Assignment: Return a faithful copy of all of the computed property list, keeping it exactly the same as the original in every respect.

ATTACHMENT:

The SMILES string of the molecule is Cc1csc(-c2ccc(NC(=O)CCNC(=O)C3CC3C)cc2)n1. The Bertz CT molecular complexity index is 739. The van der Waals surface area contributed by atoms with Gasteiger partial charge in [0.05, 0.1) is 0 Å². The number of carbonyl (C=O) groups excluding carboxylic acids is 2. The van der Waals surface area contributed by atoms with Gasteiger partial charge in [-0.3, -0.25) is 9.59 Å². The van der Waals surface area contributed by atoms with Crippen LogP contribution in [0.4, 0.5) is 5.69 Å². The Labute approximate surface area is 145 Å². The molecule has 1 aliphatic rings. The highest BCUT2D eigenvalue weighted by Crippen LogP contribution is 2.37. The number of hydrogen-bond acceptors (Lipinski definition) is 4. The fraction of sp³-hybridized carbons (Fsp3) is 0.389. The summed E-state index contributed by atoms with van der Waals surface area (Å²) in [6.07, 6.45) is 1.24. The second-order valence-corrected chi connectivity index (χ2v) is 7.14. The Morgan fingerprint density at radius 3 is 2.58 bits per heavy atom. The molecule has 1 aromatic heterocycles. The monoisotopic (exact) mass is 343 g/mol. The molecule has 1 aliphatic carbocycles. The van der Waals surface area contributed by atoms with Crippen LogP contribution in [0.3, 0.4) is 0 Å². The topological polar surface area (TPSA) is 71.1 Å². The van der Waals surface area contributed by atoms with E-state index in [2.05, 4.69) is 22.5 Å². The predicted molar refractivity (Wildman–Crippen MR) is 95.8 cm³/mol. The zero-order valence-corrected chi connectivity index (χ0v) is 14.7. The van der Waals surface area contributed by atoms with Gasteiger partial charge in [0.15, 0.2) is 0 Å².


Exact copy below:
The SMILES string of the molecule is Cc1csc(-c2ccc(NC(=O)CCNC(=O)C3CC3C)cc2)n1. The Bertz CT molecular complexity index is 739. The van der Waals surface area contributed by atoms with Gasteiger partial charge in [0.05, 0.1) is 0 Å². The number of carbonyl (C=O) groups excluding carboxylic acids is 2. The van der Waals surface area contributed by atoms with Gasteiger partial charge in [-0.3, -0.25) is 9.59 Å². The van der Waals surface area contributed by atoms with Crippen LogP contribution in [0.4, 0.5) is 5.69 Å². The Labute approximate surface area is 145 Å². The molecule has 1 aliphatic rings. The highest BCUT2D eigenvalue weighted by Crippen LogP contribution is 2.37. The number of hydrogen-bond acceptors (Lipinski definition) is 4. The fraction of sp³-hybridized carbons (Fsp3) is 0.389. The summed E-state index contributed by atoms with van der Waals surface area (Å²) in [6.07, 6.45) is 1.24. The second-order valence-corrected chi connectivity index (χ2v) is 7.14. The Morgan fingerprint density at radius 3 is 2.58 bits per heavy atom. The molecule has 1 aromatic heterocycles. The monoisotopic (exact) mass is 343 g/mol. The molecule has 1 aliphatic carbocycles. The van der Waals surface area contributed by atoms with Crippen LogP contribution in [0.3, 0.4) is 0 Å². The topological polar surface area (TPSA) is 71.1 Å². The van der Waals surface area contributed by atoms with E-state index in [2.05, 4.69) is 22.5 Å². The predicted molar refractivity (Wildman–Crippen MR) is 95.8 cm³/mol. The zero-order valence-corrected chi connectivity index (χ0v) is 14.7. The van der Waals surface area contributed by atoms with Gasteiger partial charge in [0.15, 0.2) is 0 Å².